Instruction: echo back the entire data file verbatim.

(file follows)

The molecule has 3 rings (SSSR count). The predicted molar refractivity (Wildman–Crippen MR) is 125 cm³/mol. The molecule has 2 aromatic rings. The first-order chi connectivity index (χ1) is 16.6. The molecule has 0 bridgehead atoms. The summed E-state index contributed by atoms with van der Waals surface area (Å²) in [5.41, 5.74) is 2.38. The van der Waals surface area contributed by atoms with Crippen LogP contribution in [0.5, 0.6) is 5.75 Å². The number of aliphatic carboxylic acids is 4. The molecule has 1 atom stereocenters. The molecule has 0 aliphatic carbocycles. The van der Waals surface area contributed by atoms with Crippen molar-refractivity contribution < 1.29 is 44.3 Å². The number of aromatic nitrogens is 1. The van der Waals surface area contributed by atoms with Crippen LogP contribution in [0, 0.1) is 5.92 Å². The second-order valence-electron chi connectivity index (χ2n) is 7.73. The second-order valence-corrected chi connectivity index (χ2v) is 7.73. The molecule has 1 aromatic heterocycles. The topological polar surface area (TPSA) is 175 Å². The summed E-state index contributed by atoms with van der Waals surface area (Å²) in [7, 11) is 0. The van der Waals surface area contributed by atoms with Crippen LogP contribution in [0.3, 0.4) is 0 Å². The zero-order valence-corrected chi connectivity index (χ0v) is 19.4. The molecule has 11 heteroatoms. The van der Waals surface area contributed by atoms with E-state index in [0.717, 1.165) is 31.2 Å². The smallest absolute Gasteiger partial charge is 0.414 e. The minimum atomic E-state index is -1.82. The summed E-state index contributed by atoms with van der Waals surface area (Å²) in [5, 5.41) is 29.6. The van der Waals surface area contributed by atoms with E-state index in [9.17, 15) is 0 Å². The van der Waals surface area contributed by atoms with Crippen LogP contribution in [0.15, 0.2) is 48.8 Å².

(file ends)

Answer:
The molecule has 3 rings (SSSR count). The predicted molar refractivity (Wildman–Crippen MR) is 125 cm³/mol. The molecule has 2 aromatic rings. The first-order chi connectivity index (χ1) is 16.6. The molecule has 0 bridgehead atoms. The summed E-state index contributed by atoms with van der Waals surface area (Å²) in [5.41, 5.74) is 2.38. The van der Waals surface area contributed by atoms with Crippen LogP contribution in [0.5, 0.6) is 5.75 Å². The number of aliphatic carboxylic acids is 4. The molecule has 1 atom stereocenters. The molecule has 0 aliphatic carbocycles. The van der Waals surface area contributed by atoms with Crippen molar-refractivity contribution < 1.29 is 44.3 Å². The number of aromatic nitrogens is 1. The van der Waals surface area contributed by atoms with Crippen LogP contribution in [0, 0.1) is 5.92 Å². The second-order valence-electron chi connectivity index (χ2n) is 7.73. The second-order valence-corrected chi connectivity index (χ2v) is 7.73. The molecule has 1 aromatic heterocycles. The topological polar surface area (TPSA) is 175 Å². The summed E-state index contributed by atoms with van der Waals surface area (Å²) in [7, 11) is 0. The van der Waals surface area contributed by atoms with Crippen LogP contribution in [0.3, 0.4) is 0 Å². The zero-order valence-corrected chi connectivity index (χ0v) is 19.4. The molecule has 11 heteroatoms. The van der Waals surface area contributed by atoms with E-state index in [0.717, 1.165) is 31.2 Å². The smallest absolute Gasteiger partial charge is 0.414 e. The minimum atomic E-state index is -1.82. The summed E-state index contributed by atoms with van der Waals surface area (Å²) in [5, 5.41) is 29.6. The van der Waals surface area contributed by atoms with E-state index in [9.17, 15) is 0 Å². The van der Waals surface area contributed by atoms with Crippen LogP contribution in [0.15, 0.2) is 48.8 Å².